New approaches to modelling malaria transmission and insecticide resistance: using realistic mosquito biology and behaviour, and network methods.

Lead Research Organisation: University of Warwick
Department Name: Mathematics


The proposed project aims to adapt standard mosquito-borne modelling frameworks by including additional details about mosquito biology and behaviour in the presence of insecticides. There will be a strong focus on time-series dynamics and spatial dynamics, both of which could have implications for real-world disease control programmes. Experimental data on mosquito behavior has been provided by the external partner to inform model development; it was collected during field experiments on the malaria vector, Anopheles gambiae s.l. The aim is to calibrate the adapted model to mosquito surveillance data, and ideally match to human malaria data as well, with the intention to focus on specific locations, depending on data availability, and the external partner's interests, for example Côte d'Ivoire and other African countries.
The literature on malaria does not routinely focus on network models of mosquito-borne transmission with detailed vector biology included and so it would be interesting to develop theoretical approaches on networks having mosquito and human biology and behaviour in them. Such approaches, particularly those including the use of bednets and insecticide, would help understand malaria transmission dynamics, and could also be generalised for other mosquito- or vector-borne diseases such as dengue, or Rift Valley fever.
The basic research questions are:
(a) How does malaria spread and persist over time?
(b) What is the impact of insecticide resistance on the spread?
Mosquito and host movement during mosquito feeding could potentially give an insight to these questions, along with exploring the impact of insecticide exposure on mosquitoes and their ability to transmit malaria.
The context of the research - This research relates to Mathematical Epidemiology, i.e. mathematical modelling of infectious diseases. Specifically, modelling of malaria, a serious mosquito-borne disease, which is the cause of death of thousands of people every year, especially in African countries. Emerging insecticide resistance among mosquitoes is a key concern and worthy of further exploration. The lack of research on networks regarding vector-borne diseases and detailed vector biology gives an opportunity to produce novel methodologies.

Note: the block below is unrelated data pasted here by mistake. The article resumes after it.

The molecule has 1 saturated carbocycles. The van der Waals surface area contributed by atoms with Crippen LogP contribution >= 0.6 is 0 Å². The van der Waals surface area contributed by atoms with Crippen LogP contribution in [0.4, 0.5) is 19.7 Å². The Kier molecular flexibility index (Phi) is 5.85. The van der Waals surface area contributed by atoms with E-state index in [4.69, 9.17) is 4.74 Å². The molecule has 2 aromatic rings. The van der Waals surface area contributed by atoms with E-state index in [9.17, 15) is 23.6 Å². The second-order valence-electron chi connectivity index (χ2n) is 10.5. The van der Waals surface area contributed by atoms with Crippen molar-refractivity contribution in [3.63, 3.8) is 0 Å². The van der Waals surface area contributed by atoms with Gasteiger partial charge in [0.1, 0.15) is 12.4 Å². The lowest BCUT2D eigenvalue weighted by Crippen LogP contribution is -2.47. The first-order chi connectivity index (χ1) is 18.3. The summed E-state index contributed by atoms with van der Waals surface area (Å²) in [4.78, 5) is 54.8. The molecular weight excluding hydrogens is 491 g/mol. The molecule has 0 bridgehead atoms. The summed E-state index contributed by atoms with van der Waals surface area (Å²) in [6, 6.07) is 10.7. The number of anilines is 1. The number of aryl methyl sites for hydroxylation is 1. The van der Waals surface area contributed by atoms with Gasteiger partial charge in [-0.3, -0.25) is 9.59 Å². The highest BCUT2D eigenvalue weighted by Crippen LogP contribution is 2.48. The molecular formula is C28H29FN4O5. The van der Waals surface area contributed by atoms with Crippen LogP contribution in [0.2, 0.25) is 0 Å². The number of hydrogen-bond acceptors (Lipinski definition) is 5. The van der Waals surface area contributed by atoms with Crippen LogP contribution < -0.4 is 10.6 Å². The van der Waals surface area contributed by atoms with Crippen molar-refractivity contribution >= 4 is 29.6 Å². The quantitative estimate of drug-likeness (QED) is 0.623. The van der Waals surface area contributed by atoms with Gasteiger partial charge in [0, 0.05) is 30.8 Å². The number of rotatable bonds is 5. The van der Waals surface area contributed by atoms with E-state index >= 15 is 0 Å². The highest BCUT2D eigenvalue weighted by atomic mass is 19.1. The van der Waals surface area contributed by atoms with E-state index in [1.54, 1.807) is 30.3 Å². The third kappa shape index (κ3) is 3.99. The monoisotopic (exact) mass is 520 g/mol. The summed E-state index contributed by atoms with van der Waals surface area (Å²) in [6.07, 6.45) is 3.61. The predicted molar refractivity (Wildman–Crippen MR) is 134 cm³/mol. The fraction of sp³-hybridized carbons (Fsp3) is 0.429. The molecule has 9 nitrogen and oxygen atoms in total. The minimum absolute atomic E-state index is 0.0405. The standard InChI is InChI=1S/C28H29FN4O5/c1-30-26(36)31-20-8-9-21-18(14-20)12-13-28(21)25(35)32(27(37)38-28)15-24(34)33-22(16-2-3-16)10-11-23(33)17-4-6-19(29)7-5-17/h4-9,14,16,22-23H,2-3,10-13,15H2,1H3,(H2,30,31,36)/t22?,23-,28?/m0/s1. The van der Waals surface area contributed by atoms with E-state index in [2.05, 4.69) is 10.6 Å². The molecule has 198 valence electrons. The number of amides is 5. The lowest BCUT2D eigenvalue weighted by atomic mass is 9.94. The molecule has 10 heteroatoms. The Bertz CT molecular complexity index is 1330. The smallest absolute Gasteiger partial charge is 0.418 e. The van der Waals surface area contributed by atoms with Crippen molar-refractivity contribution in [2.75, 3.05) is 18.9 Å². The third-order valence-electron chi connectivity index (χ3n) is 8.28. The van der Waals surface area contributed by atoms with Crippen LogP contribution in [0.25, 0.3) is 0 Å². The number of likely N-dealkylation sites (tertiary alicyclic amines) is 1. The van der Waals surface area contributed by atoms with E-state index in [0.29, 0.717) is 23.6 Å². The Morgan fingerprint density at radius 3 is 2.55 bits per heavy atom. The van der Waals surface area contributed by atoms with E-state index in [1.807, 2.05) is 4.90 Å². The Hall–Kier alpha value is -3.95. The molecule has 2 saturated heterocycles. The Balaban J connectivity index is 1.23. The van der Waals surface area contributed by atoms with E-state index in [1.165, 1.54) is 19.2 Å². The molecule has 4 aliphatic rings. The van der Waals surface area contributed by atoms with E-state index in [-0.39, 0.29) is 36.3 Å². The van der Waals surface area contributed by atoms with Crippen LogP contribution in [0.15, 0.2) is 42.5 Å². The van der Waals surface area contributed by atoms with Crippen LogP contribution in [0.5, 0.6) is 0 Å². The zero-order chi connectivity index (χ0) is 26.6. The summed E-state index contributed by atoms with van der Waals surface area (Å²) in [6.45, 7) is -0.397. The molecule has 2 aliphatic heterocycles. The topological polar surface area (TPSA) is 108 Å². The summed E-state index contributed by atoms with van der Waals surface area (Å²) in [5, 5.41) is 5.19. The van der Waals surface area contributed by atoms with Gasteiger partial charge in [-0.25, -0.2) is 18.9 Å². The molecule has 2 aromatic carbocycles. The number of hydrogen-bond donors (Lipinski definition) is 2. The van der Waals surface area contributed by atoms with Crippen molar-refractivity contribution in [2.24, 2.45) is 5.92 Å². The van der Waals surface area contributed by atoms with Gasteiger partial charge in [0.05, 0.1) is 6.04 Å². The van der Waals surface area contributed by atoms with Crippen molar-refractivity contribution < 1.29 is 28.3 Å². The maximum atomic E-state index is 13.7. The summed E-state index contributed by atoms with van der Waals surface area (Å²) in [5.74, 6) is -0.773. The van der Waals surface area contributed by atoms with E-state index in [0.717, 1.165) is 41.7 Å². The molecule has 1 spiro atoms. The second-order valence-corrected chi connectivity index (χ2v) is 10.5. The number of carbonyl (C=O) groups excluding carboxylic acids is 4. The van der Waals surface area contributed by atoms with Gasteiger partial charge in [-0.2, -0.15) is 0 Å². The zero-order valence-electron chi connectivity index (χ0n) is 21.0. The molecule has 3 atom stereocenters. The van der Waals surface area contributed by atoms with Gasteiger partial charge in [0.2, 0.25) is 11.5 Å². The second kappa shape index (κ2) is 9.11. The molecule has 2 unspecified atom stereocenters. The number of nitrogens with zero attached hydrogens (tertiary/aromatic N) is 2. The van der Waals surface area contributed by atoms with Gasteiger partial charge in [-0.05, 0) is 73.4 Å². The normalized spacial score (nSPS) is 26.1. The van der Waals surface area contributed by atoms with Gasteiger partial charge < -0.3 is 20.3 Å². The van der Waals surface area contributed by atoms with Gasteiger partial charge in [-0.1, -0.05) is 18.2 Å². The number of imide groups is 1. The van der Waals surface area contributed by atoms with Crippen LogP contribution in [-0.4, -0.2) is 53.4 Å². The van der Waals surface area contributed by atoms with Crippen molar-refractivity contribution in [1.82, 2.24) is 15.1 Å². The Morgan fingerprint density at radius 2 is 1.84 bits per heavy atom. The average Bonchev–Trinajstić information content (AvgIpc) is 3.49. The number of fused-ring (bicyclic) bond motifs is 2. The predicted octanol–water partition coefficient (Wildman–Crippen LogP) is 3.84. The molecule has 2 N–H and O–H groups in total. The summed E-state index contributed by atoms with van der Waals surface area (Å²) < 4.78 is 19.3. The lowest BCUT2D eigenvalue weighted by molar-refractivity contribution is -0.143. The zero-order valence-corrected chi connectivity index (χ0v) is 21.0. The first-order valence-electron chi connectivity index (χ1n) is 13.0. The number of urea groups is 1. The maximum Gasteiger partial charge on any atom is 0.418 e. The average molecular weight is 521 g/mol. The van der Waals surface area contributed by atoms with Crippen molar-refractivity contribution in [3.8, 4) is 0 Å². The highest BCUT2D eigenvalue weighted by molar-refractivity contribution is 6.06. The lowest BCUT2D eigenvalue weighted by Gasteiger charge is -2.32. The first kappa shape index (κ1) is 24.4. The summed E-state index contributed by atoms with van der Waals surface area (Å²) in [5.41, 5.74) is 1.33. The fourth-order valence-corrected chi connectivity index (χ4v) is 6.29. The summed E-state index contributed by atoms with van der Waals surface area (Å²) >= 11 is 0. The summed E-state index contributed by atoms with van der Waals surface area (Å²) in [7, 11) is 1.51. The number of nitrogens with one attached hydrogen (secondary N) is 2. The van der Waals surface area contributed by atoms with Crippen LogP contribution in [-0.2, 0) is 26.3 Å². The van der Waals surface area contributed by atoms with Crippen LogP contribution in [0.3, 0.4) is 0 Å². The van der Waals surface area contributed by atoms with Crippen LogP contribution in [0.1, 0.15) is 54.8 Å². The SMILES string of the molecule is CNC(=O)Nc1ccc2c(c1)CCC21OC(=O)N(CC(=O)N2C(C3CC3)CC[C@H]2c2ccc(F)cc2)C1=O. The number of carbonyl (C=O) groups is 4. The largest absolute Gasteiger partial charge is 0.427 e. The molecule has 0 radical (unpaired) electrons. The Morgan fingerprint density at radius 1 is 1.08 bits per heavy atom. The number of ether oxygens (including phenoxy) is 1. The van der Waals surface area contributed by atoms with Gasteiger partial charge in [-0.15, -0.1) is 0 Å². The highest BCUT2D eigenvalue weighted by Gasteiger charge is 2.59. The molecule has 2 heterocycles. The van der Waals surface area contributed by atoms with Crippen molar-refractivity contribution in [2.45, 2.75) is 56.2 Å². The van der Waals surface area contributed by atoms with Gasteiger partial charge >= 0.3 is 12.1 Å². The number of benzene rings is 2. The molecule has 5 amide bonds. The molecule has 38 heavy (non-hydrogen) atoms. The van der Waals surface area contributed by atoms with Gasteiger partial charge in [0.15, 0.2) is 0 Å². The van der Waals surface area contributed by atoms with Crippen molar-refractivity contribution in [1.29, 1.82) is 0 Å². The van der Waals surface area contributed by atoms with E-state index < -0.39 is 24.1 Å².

The aims and objectives of the research - This project will adapt standard mosquito-borne modelling frameworks by taking into consideration details about mosquito biology and behaviour, and further understand the impact of insecticide resistance on malaria transmission. The aim is to calibrate the adapted model to real-life mosquito data collected in Côte d'Ivoire, and explore different scenarios regarding insecticides. An additional aim is to develop theoretical approaches on network models in order to better understand malaria transmission dynamics.
The novelty of the research methodology - This project will apply adapted models on data collected from specific regions in Africa to compare the different model frameworks. Additionally, construct network models aiming to develop the limited existing research in network models regarding vector-borne disease and insecticide.
The potential impact, applications, and benefits - Malaria affects millions of people each year. Insecticides (bednets or spraying) are one main way to control this disease due to the current lack of vaccine. This project could support understanding of appropriate disease control strategies in African countries by looking at malaria from using a novel network approach.
How the research relates to the remit - This project falls into the category of Mathematical Biology and also Complexity Science. It aims to develop and apply mathematical techniques in order to investigate biological systems at a population level.
Research area; Mathematical Sciences
External Partner - Liverpool School of Tropical Medicine (LSTM)